# [ncl-talk] understanding function gc_pnt2gc

Alan Brammer abrammer at albany.edu
Thu Aug 10 09:55:12 MDT 2017

```As another person who uses gc_latlon extensively but didn't know gc_pnt2gc
existed.

You could use gc_latlon to recreate gc_pnt2gc().  Definitely seems like
that function is doing some weird stuff.
Though this wouldn't be directional but that could be worked out relatively
easily.

p_lat = 41.6
p_lon = -76.84

lat = (/52.9921,55.3543/)
lon = (/-168.693,-160.346/)
dist = gc_pnt2gc(p_lat,p_lon,lat,lon)

line         = gc_latlon( lat(0), lon(0), lat(1), lon(1), 1000, 2)
;; create the GC path
distances =  gc_latlon(p_lat, p_lon, line at gclat, line at gclon, 0, 2)  ;; find
distances to GC path
shortest   = minind(distances)

print ("The gc_pnt2gc distance is: " + dist)
print ("The gc_latlon distance is: " + distances(shortest) )

; The gc_pnt2gc distance is: -0.105952
; The gc_latlon distance is: 53.5385

On Thu, Aug 10, 2017 at 10:46 AM, Joe Grim <grim at ucar.edu> wrote:

> Thank you, Dennis.  Yes, I have used the gc_latlon function many times; it
> is very useful!
>
> But, I am hoping to use a function that finds the distance between a
> point, and where it is closest to a line.  If I can't, I'll just have to
> write my own function in FORTRAN instead to do that.
>
> Hopefully someone else is familiar with the *gc_pnt2gc* function.
>
> Joe
>
> On Thu, Aug 10, 2017 at 8:12 AM, Dennis Shea <shea at ucar.edu> wrote:
>
>> Hi Joe,
>>
>> I have never used the '*gc_pnt2gc*' function. Hopefully, somebody will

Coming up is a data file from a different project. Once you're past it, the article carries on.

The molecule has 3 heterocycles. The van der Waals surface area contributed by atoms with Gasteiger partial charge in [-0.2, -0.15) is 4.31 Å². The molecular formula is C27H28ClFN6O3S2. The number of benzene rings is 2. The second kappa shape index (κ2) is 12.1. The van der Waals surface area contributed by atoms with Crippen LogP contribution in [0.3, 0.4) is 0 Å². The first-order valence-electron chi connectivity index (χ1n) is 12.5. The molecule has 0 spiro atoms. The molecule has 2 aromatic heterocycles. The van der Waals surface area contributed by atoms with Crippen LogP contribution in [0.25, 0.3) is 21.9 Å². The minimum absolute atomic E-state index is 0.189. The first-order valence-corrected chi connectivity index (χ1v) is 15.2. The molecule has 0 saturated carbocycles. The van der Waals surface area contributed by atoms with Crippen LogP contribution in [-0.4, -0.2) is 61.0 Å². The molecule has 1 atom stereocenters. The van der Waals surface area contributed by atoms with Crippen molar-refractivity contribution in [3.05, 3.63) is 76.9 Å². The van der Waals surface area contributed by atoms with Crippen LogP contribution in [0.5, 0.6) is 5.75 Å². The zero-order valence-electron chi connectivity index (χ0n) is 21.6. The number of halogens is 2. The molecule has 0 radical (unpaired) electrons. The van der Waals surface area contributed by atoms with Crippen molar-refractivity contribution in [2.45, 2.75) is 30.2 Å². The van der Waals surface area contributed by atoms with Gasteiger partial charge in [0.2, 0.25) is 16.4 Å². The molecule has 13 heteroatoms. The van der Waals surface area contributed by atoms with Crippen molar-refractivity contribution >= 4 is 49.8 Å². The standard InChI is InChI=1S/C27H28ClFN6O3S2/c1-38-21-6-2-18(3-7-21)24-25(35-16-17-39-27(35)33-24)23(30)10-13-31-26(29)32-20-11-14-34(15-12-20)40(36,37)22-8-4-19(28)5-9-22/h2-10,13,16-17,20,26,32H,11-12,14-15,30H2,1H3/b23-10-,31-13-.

>>
>> There us an alternative:
>>   https://www.ncl.ucar.edu/Document/Functions/Built-in/gc_latlon.shtml
>>
>> Try the following interactively
>>
>> %> ncl <return>
>> Then enter the following
>>
>> p_lat = 41.6
>> p_lon = -76.84
>> lat = (/52.9921,55.3543/)
>> lon = (/-168.693,-160.346/)
>> dist = gc_latlon(p_lat,p_lon,lat,lon,10,2)
>> print(dist)
>>
>> Variable: dist
>> Type: float
>> Total Size: 8 bytes
>>             2 values
>> Number of Dimensions: 1
>> Dimensions and sizes:   [2]
>> Coordinates:
>> Number Of Attributes: 4
>>   units :       degrees
>>   gclon :       <ARRAY of 20 elements>
>>   gclat :       <ARRAY of 20 elements>
>>   spacing :     ( 6.551194, 5.948726 )
>>
>> (0)     58.96074
>> (1)     53.53853
>>
>> ===
>> Cheers
>> D
>>
>>
>> On Wed, Aug 9, 2017 at 1:21 PM, Joe Grim <grim at ucar.edu> wrote:
>>
>>> Hi,
>>>
>>> I have used the function gc_pnt2gc, but it doesn't appear to be doing
>>> what I think it should be doing.  I assume this is because I am
>>> misunderstanding it.  What I think it does is give the distance in degrees
>>> between a lat/lon point (p_lat, p_lon), and its closest approach to the
>>> great circle line between two other lat/lon pairs (lat[2], lon[2]: and I
>>> assume that this great circle line is the shortest greatest circle line
>>> between these lat/lon pairs.)  Here is an example snippet of what I am
>>> trying to do:
>>>
>>>  p_lat = 41.6
>>>  p_lon = -76.84
>>>  lat = (/52.9921,55.3543/)
>>>  lon = (/-168.693,-160.346/)
>>>  dist = gc_pnt2gc(p_lat,p_lon,lat,lon)
>>>  print ("The distance is: " + dist)
>>>
>>> Here is the output:
>>> (0)     The distance is: 0.105952
>>>
>>> I would expect the distance to be something around 53 degrees.
>>>
>>> function?  And, do you know of another function that does what I am trying
>>> to do?  (That is, find the shortest distance between a point and a line on
>>> the Earth.)
>>>
>>> Thank you!
>>>
>>> Joe Grim
>>>
>>> _______________________________________________
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>>>
>>>
>>
>
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